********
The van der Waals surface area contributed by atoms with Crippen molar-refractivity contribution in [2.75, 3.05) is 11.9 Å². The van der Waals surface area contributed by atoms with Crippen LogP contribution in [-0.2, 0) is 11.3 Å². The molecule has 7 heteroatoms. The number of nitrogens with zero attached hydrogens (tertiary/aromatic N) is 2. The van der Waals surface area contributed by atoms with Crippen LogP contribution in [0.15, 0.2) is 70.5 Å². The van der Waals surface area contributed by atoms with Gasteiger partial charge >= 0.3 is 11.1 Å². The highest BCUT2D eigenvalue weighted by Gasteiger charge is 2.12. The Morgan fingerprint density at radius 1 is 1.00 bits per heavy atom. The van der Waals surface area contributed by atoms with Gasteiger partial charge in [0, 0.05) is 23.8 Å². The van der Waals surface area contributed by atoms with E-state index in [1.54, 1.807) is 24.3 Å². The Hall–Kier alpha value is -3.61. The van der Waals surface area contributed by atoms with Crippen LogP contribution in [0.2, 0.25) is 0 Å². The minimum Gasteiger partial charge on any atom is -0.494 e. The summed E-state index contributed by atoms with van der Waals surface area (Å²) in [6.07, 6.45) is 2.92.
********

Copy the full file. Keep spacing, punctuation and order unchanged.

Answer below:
The van der Waals surface area contributed by atoms with Crippen molar-refractivity contribution in [2.75, 3.05) is 11.9 Å². The van der Waals surface area contributed by atoms with Crippen LogP contribution in [-0.2, 0) is 11.3 Å². The molecule has 7 heteroatoms. The number of nitrogens with zero attached hydrogens (tertiary/aromatic N) is 2. The van der Waals surface area contributed by atoms with Crippen LogP contribution in [0.15, 0.2) is 70.5 Å². The van der Waals surface area contributed by atoms with Gasteiger partial charge >= 0.3 is 11.1 Å². The highest BCUT2D eigenvalue weighted by Gasteiger charge is 2.12. The Morgan fingerprint density at radius 1 is 1.00 bits per heavy atom. The van der Waals surface area contributed by atoms with Gasteiger partial charge in [0, 0.05) is 23.8 Å². The van der Waals surface area contributed by atoms with E-state index in [1.54, 1.807) is 24.3 Å². The Hall–Kier alpha value is -3.61. The van der Waals surface area contributed by atoms with Crippen LogP contribution in [0.2, 0.25) is 0 Å². The minimum Gasteiger partial charge on any atom is -0.494 e. The summed E-state index contributed by atoms with van der Waals surface area (Å²) in [6.07, 6.45) is 2.92.